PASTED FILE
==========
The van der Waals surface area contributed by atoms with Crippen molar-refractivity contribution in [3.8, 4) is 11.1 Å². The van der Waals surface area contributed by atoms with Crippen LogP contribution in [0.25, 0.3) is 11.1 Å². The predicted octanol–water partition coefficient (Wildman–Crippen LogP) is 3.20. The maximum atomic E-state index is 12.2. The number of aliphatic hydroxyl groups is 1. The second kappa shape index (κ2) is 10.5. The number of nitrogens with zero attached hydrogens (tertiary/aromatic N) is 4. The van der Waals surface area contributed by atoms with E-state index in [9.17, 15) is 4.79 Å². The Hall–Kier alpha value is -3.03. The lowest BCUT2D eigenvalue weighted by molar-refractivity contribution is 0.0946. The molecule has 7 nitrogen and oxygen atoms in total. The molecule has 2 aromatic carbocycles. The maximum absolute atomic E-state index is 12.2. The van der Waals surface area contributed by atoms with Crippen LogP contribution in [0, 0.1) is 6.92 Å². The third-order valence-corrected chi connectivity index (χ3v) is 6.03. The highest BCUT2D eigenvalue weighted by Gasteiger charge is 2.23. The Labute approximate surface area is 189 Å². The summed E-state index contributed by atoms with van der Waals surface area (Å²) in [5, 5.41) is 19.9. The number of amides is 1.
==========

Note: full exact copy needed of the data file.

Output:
The van der Waals surface area contributed by atoms with Crippen molar-refractivity contribution in [3.8, 4) is 11.1 Å². The van der Waals surface area contributed by atoms with Crippen LogP contribution in [0.25, 0.3) is 11.1 Å². The predicted octanol–water partition coefficient (Wildman–Crippen LogP) is 3.20. The maximum atomic E-state index is 12.2. The number of aliphatic hydroxyl groups is 1. The second kappa shape index (κ2) is 10.5. The number of nitrogens with zero attached hydrogens (tertiary/aromatic N) is 4. The van der Waals surface area contributed by atoms with E-state index in [9.17, 15) is 4.79 Å². The Hall–Kier alpha value is -3.03. The lowest BCUT2D eigenvalue weighted by molar-refractivity contribution is 0.0946. The molecule has 7 nitrogen and oxygen atoms in total. The molecule has 2 aromatic carbocycles. The maximum absolute atomic E-state index is 12.2. The van der Waals surface area contributed by atoms with Crippen LogP contribution in [0, 0.1) is 6.92 Å². The third-order valence-corrected chi connectivity index (χ3v) is 6.03. The highest BCUT2D eigenvalue weighted by Gasteiger charge is 2.23. The Labute approximate surface area is 189 Å². The summed E-state index contributed by atoms with van der Waals surface area (Å²) in [5, 5.41) is 19.9. The number of amides is 1.